Program prepping future first responders in Port Arthur
There may be some future first responders in the city of Port Arthur thanks to an Explorer program recently established.
The Port Arthur City Council approved the program in partnership with the Port Arthur Independent School District at their regular meeting on Tuesday night.
Charlotte Moses, Place 7 councilwoman, said she returned from a National League of Cities meeting in Philadelphia, Pennsylvania and heard about the program in which students could prepare for public service careers.
She thought, why can’t Port Arthur students come out of high school with some experience in public safety and then get paid a full salary after they land a fulltime job.
Patrick Melvin, Port Arthur police chief, said the department is moving forward with the program.
The Explorers are actually part of the Boy Scouts of America. The program gives insights into police, fire and EMS careers. It is opened to boys and girls.
Melvin added that the program offer the youth community leadership skills opportunities and a chance to engage with public safety professionals.
Locally, the Vidor Police Department has a chapter and the PAPD is reaching out to them to develop the program.
An 18 year old can become a firefighter, a 21 year old a police officer and an 18 year old can become a dispatcher.
Melvin said PAISD has been very supportive of the program. In fact, they conducted a survey of interest for ninth-graders and 11th-graders and found out more than 200 students are interested in participating.
Moses said this demonstrates many PAISD students aren’t afraid of police officers and they’re interested in learning more about law enforcement.
Melvin said even if they get a fraction of that number it would be a success.
The PAPD is looking to start the program in the fall if everything goes correctly.
There was actually an Explorer program in Port Arthur years ago.
Osman Swati, District 6 councilman, said investing in the youth will bring a prosperous future.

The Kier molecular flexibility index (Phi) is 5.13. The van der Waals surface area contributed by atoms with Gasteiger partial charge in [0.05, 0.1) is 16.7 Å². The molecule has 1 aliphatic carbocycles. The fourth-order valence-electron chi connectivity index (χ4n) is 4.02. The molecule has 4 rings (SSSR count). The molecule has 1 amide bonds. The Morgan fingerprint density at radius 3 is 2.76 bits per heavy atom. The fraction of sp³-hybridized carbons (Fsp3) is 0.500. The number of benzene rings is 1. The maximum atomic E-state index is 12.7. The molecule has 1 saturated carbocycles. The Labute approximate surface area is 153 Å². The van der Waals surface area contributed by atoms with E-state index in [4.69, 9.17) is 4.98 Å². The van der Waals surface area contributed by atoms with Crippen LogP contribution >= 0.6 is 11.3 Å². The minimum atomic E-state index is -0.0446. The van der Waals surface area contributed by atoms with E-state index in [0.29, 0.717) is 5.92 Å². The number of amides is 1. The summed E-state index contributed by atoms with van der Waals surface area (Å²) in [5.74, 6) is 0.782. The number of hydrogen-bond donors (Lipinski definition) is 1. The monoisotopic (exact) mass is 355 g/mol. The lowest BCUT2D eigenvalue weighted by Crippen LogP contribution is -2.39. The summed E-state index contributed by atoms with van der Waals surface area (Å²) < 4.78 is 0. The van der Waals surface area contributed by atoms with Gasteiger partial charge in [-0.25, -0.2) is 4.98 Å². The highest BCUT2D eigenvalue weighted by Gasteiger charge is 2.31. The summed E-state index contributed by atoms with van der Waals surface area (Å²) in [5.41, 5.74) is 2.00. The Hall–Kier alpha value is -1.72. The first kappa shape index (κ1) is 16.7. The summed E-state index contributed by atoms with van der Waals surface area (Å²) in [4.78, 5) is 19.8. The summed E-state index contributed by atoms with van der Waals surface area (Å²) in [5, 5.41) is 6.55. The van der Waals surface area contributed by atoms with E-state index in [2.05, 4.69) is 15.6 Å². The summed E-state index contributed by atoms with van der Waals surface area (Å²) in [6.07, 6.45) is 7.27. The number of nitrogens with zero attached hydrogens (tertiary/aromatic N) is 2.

Tiffany Hamilton, District 2 councilwoman, said she was very excited, but they will need money for a successful program.
Deputy Chief Willie Havens, of the Port Arthur Fire Department, said they are exploring what the costs will be for the program and where those funds will come from.
Explorer youth may also participate in fundraising activities.
Mary Ann Reid with Acadian Ambulance Service, said the company has “an incredible commitment to the youth.”
She said students can walk out of high school into the National EMS Academy and become future EMTs. They can stay in the area, have a good job and love their job.
She said Acadian has their own Explorers chapters in Louisiana and Port Arthur will consult with them.
“This offers them another avenue,” Moses said. “Not everyone is interested in working in a refinery.”
In other police business, the council approved establishing the police chief advisory committee.
“We’re looking for transparency with the community,” Melvin said. “The Port Arthur Police Department wants to be proactive and form relationships with the community.”
He added that committee members must serve a two-year assignment, be open minded, cooperative and have a professional attitude. The committee will meet once a month.
Mayor Derrick Freeman told Melvin to think of the city’s diversity when forming the committee since 50 percent of the population is Hispanic.
David Ball: 409-721-2427
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